ST. JOHNS — Just days after the University of Arizona received approval for a new College of Veterinary Medicine program, Dean Julie Funk, D.V.M, came to St. Johns to tour the area and meet with officials from the city and from Northland Pioneer College in order to discuss and investigate the rural community.

The new program would offer the state’s first public College of Veterinary Medicine degree and allow Doctor of Veterinary Medicine (D.V.M) students to graduate in just three years, using a year-round curriculum that focuses on practical training and active-learning experiences. Traditional D.V.M. programs take four years, in addition to the four years spent earning a bachelor’s degree.

Previously, students who wanted to pursue a career in veterinary medicine would have to attend college out of state.

“We’re ecstatic to achieve this milestone,” Funk said in a telephone interview. “Our three-year model will put our graduates in the workforce one year sooner than other programs. We also have a distributed clinical model that will place our students in real-world practice settings in Arizona, helping ensure their career readiness.”

Part of this program will focus on the needs of rural Arizona, and third year students would be required to do a clinical training rotation at partner veterinary practices ranging from rural Arizona clinics to zoos and practices in metro areas. A large emphasis of the program however, according to Funk, would be on serving rural locations.

“In particular, we believe this is really important for the needs in rural areas, because we will have students serving as a requirement for their clinical year to have exposure to rural practice,” Funk said.

The program will utilize in-state tuition, which will make it much more affordable to students and encourage Arizona students to stay in their home state. “We think it’s critical because people that learn in Arizona will stay in Arizona,” Funk added. “And we want to make sure we have veterinarians who stay here in the state and serve the people of Arizona.”

St. Johns was chosen to visit by Funk in order to better understand the needs of rural communities across Arizona.

“One of the main reasons that I went there is that there certainly appears that there’s a real strong community initiative for economic development and helping develop opportunities for young people,” Funk said. “Chris [Chiesl] was very active in inviting me there.” Chris Chiesl, Director of the Economic Development Department for St. Johns, had been speaking to Dean Shane Burgess of the College of Agriculture and Life Sciences previously before inviting Funk to come visit the community and see what opportunities there might be in a partnership.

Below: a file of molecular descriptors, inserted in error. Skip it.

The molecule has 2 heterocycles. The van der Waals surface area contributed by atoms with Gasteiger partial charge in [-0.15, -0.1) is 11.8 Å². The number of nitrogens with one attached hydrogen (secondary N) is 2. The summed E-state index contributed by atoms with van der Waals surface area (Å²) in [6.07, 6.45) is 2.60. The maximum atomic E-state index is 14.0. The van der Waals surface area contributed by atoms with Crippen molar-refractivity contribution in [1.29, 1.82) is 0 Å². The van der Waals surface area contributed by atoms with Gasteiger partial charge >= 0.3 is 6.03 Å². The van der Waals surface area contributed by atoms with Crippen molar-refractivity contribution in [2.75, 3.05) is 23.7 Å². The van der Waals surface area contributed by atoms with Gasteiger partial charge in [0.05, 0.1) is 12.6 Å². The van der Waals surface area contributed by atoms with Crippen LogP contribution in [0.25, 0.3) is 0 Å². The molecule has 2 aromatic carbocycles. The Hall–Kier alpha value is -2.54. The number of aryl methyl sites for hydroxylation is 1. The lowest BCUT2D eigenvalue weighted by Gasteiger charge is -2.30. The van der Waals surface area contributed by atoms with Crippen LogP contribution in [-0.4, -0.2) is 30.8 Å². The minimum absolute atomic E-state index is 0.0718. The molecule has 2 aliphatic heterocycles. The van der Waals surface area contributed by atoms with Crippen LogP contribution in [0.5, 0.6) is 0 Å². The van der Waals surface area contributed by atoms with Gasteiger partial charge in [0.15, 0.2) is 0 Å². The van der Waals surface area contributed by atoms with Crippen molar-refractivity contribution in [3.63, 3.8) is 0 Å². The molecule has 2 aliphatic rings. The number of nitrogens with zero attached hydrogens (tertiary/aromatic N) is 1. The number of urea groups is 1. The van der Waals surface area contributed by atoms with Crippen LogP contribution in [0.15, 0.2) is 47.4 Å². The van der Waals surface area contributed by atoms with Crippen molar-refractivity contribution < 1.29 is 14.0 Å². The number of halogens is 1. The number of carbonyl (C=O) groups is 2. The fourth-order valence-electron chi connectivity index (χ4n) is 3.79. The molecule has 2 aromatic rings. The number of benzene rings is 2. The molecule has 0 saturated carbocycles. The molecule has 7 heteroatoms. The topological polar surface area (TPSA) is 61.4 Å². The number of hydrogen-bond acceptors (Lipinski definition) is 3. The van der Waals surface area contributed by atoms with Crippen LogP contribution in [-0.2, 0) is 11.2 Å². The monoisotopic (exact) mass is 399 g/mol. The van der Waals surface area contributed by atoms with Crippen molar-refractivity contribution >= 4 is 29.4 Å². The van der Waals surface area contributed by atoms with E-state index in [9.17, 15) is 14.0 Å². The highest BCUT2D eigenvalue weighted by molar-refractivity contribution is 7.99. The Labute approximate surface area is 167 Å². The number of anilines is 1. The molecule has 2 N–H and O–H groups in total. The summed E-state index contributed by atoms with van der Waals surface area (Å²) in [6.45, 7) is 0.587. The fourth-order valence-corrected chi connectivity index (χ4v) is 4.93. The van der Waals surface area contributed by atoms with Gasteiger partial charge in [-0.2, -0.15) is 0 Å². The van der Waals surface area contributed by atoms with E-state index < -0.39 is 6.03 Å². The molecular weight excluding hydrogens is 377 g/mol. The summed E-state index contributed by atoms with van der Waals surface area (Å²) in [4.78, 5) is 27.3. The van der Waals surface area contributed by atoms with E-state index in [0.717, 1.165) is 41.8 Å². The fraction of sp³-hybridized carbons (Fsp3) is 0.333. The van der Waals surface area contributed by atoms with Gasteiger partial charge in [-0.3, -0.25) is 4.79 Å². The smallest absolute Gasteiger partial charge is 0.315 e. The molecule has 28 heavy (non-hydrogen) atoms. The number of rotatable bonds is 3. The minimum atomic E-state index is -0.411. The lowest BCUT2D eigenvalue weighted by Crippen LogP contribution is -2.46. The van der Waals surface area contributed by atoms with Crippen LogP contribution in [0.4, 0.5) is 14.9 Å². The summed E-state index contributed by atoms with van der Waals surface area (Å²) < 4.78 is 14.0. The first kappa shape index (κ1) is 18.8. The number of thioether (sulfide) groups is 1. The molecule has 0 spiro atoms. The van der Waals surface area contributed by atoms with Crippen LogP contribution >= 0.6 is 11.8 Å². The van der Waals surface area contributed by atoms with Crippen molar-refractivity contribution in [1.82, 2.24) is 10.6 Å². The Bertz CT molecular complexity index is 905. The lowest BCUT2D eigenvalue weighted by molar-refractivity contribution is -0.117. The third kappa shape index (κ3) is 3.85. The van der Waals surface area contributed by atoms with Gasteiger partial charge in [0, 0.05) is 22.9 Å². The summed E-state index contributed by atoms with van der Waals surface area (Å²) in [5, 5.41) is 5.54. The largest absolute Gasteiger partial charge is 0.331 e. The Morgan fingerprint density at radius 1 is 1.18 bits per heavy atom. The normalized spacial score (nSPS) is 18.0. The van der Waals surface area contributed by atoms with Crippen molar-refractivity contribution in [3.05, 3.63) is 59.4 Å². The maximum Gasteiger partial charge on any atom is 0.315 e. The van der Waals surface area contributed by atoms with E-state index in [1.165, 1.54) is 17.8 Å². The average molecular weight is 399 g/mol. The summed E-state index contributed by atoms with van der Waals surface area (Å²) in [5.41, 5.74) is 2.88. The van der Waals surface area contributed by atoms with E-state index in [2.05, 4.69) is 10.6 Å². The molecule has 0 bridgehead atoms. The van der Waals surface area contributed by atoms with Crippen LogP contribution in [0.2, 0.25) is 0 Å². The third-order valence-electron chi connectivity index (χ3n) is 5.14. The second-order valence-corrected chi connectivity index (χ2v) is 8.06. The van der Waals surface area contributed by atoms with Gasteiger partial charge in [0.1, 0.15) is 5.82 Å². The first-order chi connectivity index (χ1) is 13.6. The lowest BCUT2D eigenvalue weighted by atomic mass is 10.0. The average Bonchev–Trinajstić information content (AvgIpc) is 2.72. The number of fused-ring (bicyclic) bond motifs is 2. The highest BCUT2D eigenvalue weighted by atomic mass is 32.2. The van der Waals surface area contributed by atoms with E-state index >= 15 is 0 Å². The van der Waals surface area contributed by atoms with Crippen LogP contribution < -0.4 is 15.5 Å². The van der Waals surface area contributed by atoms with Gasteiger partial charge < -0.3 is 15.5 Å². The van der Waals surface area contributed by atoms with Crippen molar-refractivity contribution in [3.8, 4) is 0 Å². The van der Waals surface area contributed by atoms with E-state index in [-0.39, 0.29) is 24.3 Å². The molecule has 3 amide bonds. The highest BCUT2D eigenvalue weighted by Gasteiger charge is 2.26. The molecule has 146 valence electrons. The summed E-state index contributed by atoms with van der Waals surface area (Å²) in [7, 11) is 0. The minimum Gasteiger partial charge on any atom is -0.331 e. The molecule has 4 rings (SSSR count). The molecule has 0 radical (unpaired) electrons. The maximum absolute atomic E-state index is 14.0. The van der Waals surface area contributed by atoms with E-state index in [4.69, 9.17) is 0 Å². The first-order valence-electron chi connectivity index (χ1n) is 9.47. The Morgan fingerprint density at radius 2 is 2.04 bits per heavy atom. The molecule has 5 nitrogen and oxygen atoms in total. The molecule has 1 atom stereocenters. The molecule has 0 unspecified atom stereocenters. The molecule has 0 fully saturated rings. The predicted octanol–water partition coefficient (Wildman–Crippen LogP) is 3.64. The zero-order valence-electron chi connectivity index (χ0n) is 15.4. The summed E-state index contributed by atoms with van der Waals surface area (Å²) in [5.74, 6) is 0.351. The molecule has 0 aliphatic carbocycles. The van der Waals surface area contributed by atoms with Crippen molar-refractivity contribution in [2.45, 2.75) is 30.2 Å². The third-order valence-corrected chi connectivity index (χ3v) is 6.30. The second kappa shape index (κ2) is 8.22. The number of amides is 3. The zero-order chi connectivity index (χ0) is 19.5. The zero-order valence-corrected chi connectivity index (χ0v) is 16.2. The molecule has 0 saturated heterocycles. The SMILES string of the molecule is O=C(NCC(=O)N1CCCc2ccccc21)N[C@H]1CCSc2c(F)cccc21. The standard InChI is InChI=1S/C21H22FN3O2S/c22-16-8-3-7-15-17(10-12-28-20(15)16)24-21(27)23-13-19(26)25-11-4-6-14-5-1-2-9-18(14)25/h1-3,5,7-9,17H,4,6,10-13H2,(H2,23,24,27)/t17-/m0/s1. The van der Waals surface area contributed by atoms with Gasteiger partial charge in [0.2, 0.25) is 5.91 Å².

Mark Vest, President of Northland Pioneer College (NPC) also attended the meeting with Funk, and spoke with her on how the local college could help students transition into their new college of veterinary medicine program. The discussion focused primarily on general education offerings, and how students can gain the same kind of science background that students going into a medical or allied health field would have.

“I’m confident that we will be able to meet the criteria that they want students to have,” Vest said. There might be a few courses that NPC would initially have trouble offering, but the broad range of courses that would be needed are already a part of NPC’s curriculum,” he said.

“I think having a veterinary program in the state of Arizona is fantastic,” Vest said. “And obviously for rural Arizona, if U of A can make this work — where there is an opportunity to partner with ranchers, with local vets and things like that up here in northeast Arizona — that’s a huge benefit. I would think, not just for U of A, because they’re getting students practical experience in the field, but it would be a huge benefit to people locally as well. We’re all for it.”

Future plans by the College of Veterinary Medicine at University of Arizona are unknown, as Funk and her staff continue to visit and survey veterinary needs and opportunities across rural areas of the state. The first graduates of the new College of Veterinary Medicine program are expected to graduate in 2023.

Amber Shepard is an local journalist covering municipal governments and other Apache County topics.

Amber Shepard is an local journalist covering municipal governments and other Apache County topics.

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